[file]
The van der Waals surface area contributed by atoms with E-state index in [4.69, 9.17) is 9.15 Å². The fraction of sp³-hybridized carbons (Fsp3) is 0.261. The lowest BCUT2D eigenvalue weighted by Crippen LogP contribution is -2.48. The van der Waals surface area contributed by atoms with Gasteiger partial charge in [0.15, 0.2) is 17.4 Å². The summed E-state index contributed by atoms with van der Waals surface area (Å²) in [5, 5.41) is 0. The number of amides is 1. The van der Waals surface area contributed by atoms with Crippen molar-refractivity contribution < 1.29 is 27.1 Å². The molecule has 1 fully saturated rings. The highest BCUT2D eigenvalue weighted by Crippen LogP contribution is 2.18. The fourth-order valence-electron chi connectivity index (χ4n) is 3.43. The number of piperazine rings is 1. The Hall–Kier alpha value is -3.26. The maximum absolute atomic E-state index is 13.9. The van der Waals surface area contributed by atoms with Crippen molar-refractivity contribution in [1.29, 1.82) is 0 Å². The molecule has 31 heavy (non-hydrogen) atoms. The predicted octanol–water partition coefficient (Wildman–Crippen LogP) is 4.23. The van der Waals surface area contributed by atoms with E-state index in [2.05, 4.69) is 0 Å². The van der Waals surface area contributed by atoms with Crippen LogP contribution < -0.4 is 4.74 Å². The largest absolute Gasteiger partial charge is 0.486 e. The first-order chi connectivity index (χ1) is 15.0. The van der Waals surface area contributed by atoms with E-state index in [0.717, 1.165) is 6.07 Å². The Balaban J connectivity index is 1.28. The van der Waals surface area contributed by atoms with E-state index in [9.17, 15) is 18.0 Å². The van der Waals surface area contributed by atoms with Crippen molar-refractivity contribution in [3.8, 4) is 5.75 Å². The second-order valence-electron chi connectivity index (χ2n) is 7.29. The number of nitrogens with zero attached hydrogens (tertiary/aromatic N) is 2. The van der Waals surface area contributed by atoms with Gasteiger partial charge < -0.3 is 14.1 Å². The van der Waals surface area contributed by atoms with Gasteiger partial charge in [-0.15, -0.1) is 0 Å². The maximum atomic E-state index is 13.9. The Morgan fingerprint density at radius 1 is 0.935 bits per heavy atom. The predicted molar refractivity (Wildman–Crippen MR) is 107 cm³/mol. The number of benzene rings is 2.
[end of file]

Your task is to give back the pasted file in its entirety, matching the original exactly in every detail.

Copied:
The van der Waals surface area contributed by atoms with E-state index in [4.69, 9.17) is 9.15 Å². The fraction of sp³-hybridized carbons (Fsp3) is 0.261. The lowest BCUT2D eigenvalue weighted by Crippen LogP contribution is -2.48. The van der Waals surface area contributed by atoms with Gasteiger partial charge in [0.15, 0.2) is 17.4 Å². The summed E-state index contributed by atoms with van der Waals surface area (Å²) in [5, 5.41) is 0. The number of amides is 1. The van der Waals surface area contributed by atoms with Crippen molar-refractivity contribution < 1.29 is 27.1 Å². The molecule has 1 fully saturated rings. The highest BCUT2D eigenvalue weighted by Crippen LogP contribution is 2.18. The fourth-order valence-electron chi connectivity index (χ4n) is 3.43. The number of piperazine rings is 1. The Hall–Kier alpha value is -3.26. The maximum absolute atomic E-state index is 13.9. The van der Waals surface area contributed by atoms with Crippen molar-refractivity contribution in [1.29, 1.82) is 0 Å². The molecule has 31 heavy (non-hydrogen) atoms. The predicted octanol–water partition coefficient (Wildman–Crippen LogP) is 4.23. The van der Waals surface area contributed by atoms with E-state index in [2.05, 4.69) is 0 Å². The van der Waals surface area contributed by atoms with Crippen LogP contribution < -0.4 is 4.74 Å². The largest absolute Gasteiger partial charge is 0.486 e. The first-order chi connectivity index (χ1) is 15.0. The van der Waals surface area contributed by atoms with E-state index in [0.717, 1.165) is 6.07 Å². The Balaban J connectivity index is 1.28. The van der Waals surface area contributed by atoms with E-state index in [9.17, 15) is 18.0 Å². The van der Waals surface area contributed by atoms with Crippen molar-refractivity contribution in [3.8, 4) is 5.75 Å². The second-order valence-electron chi connectivity index (χ2n) is 7.29. The number of nitrogens with zero attached hydrogens (tertiary/aromatic N) is 2. The van der Waals surface area contributed by atoms with Gasteiger partial charge < -0.3 is 14.1 Å². The van der Waals surface area contributed by atoms with Gasteiger partial charge in [-0.15, -0.1) is 0 Å². The maximum atomic E-state index is 13.9. The Morgan fingerprint density at radius 1 is 0.935 bits per heavy atom. The predicted molar refractivity (Wildman–Crippen MR) is 107 cm³/mol. The number of benzene rings is 2.